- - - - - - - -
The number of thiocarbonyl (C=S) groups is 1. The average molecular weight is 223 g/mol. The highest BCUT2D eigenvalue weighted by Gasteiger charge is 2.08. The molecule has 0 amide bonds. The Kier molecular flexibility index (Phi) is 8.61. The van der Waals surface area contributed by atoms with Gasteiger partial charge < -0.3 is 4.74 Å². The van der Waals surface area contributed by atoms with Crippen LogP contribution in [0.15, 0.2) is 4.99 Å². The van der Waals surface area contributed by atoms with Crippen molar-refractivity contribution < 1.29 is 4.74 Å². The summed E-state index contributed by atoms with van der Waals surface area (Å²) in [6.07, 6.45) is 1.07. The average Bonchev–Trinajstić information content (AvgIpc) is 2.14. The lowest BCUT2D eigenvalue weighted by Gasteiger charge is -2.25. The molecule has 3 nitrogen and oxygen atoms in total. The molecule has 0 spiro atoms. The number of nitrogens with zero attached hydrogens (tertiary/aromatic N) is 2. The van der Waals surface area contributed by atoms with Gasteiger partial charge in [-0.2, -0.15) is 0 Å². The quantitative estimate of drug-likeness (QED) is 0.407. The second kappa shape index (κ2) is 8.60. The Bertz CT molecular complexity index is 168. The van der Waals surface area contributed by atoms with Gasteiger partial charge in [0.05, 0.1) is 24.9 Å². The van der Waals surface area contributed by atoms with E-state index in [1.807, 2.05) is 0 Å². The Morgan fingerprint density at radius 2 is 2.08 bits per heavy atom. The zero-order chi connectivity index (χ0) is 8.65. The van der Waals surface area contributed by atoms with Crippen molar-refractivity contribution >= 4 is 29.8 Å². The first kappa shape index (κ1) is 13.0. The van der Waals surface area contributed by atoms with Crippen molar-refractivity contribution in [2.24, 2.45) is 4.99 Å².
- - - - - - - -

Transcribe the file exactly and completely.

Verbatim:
The number of thiocarbonyl (C=S) groups is 1. The average molecular weight is 223 g/mol. The highest BCUT2D eigenvalue weighted by Gasteiger charge is 2.08. The molecule has 0 amide bonds. The Kier molecular flexibility index (Phi) is 8.61. The van der Waals surface area contributed by atoms with Gasteiger partial charge < -0.3 is 4.74 Å². The van der Waals surface area contributed by atoms with Crippen LogP contribution in [0.15, 0.2) is 4.99 Å². The van der Waals surface area contributed by atoms with Crippen molar-refractivity contribution < 1.29 is 4.74 Å². The summed E-state index contributed by atoms with van der Waals surface area (Å²) in [6.07, 6.45) is 1.07. The average Bonchev–Trinajstić information content (AvgIpc) is 2.14. The lowest BCUT2D eigenvalue weighted by Gasteiger charge is -2.25. The molecule has 3 nitrogen and oxygen atoms in total. The molecule has 0 spiro atoms. The number of nitrogens with zero attached hydrogens (tertiary/aromatic N) is 2. The van der Waals surface area contributed by atoms with Gasteiger partial charge in [-0.2, -0.15) is 0 Å². The quantitative estimate of drug-likeness (QED) is 0.407. The second kappa shape index (κ2) is 8.60. The Bertz CT molecular complexity index is 168. The van der Waals surface area contributed by atoms with Gasteiger partial charge in [0.05, 0.1) is 24.9 Å². The van der Waals surface area contributed by atoms with E-state index in [1.807, 2.05) is 0 Å². The Morgan fingerprint density at radius 2 is 2.08 bits per heavy atom. The zero-order chi connectivity index (χ0) is 8.65. The van der Waals surface area contributed by atoms with Crippen molar-refractivity contribution >= 4 is 29.8 Å². The first kappa shape index (κ1) is 13.0. The van der Waals surface area contributed by atoms with Crippen molar-refractivity contribution in [2.24, 2.45) is 4.99 Å².